Working at a vet and also talking to vet techs, there are way too many horror stories of home grooming going badly. This can be anything from skin irritations, to stiches, to surgery, to even death of the pet. This is an area that requires someone who has had training in this area. Ask your vet if they offer grooming, or can recommend someone who grooms cats. You can also check a website like findagroomer.com or ask if any of your friends can recommend a good groomer by you. Good luck!
 

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I agree with the other posters. Take the cat to a professional and even then there are no guarantees. I took Azalia to a groomer years ago and he called me back about 2 hrs later telling me to pick her up that she would not tolerate the shears. He did her manicure, expressed her anal glands, and gave her a bath, but she drew the line at the shears. She smelled nice and her fur was shiny and soft, but no haircut.

What I did like with this particular groomer is that he would not dare sedate your cat. Some places just take the liberty to give them something under the table, and if anything goes wrong, then you have to rush over and remedy the situation...no thanks!
 

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Yeah, I wouldn't take clippers to your cat. You're asking for a vet bill. Spend the money on the groomer instead.
 

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My two five month old Himalayan kittens have very heavy cottony coats that mat easily. When I had to travel recently the young caregiver couldn't keep up with the grooming so I came home to find two kitties with several large mats each. I found the mats really hard to get under to work on so I bit the bullet and took them to Petsmart to be groomed. They tolerated it well and are now clean, sleek and even more adorable. I will let their fur grow back but try to keep ahead of the mats. Good to know that the shaving is easy on them, cute and practical though.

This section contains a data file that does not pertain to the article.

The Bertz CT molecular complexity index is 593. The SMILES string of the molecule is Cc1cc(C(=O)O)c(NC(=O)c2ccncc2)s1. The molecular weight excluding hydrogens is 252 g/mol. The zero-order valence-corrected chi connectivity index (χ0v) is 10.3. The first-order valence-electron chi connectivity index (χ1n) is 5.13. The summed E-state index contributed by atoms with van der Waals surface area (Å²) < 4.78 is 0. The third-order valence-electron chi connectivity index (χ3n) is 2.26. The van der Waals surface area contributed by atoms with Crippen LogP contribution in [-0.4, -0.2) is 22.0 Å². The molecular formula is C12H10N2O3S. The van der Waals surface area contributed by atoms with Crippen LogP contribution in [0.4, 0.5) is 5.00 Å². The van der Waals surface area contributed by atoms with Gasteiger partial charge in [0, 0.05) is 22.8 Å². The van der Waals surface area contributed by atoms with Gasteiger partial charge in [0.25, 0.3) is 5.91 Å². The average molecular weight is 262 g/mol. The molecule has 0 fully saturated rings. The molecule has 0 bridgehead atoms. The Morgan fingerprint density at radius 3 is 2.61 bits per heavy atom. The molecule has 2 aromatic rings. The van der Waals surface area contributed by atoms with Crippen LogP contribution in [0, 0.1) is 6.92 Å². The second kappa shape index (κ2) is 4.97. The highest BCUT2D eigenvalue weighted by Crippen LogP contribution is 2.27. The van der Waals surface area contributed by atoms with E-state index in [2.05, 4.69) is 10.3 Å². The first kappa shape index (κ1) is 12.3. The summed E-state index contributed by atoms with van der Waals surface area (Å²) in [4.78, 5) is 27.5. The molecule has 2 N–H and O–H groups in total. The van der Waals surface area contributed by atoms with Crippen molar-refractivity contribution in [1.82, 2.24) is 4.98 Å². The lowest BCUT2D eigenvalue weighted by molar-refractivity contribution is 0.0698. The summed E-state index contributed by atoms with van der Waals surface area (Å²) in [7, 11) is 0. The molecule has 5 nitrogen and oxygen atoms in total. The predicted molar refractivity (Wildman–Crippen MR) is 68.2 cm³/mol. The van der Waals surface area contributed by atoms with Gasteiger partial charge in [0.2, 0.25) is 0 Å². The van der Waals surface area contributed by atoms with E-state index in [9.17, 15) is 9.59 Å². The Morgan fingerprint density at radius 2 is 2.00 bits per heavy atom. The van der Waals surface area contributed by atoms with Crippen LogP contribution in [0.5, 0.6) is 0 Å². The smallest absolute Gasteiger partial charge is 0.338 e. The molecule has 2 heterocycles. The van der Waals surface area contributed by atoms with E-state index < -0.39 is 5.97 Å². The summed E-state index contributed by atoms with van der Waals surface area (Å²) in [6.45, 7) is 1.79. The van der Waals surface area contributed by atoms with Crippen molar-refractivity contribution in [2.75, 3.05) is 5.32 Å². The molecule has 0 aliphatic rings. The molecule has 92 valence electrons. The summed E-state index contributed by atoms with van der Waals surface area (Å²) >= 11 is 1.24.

Jannerl
:p
 

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I will let their fur grow back but try to keep ahead of the mats.
Jannerl
:p
I use an ordinary hair comb with tines (it's the closest word I know) that are rather blunt to comb the matt prone areas each day. It seems to be keeping ahead of them, but they do try to form again. Missy still doesn't like it when the hair pulls a bit, but the comb gets down to the skin and I'm gentle and the blunt tines do not scratch her. Actually, she seems to rather like being combed when it doesn't pull.
 

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Discussion Starter #12
I figure the cost of the clippers will pay for themselves in a year. Buster likes a body massage with hair clippers. Doesnt mind the noise .
Hopefully the Andis isnt too loud. :)
 

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My two five month old Himalayan kittens have very heavy cottony coats that mat easily.
Milky is also a Himalayan (9months old) and used to mat quite often. I used to have to brush him twice daily just to make sure his fur wasn't tangled anywhere. I've been giving him supplements (Solid Gold Seameal Powder) since the 2nd month I had him and now his coat is soft, shiny, thicker and healthier than before, and most importantly, doesn't mat like it used to. Now I can groom Milky once a day or even once every 2nd day, and it's perfectly fine. Not only is it good for hair growth, it's also good for skin and cell growth. Just a few sprinkles with each meal and that's all it takes! :smiles
 

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Discussion Starter #14
I got the Landis. It is very quiet. way quieter than a normal human clipper.
I am going to try cooncatbob's idea. Never thought I could do a full poodle cut. :razz: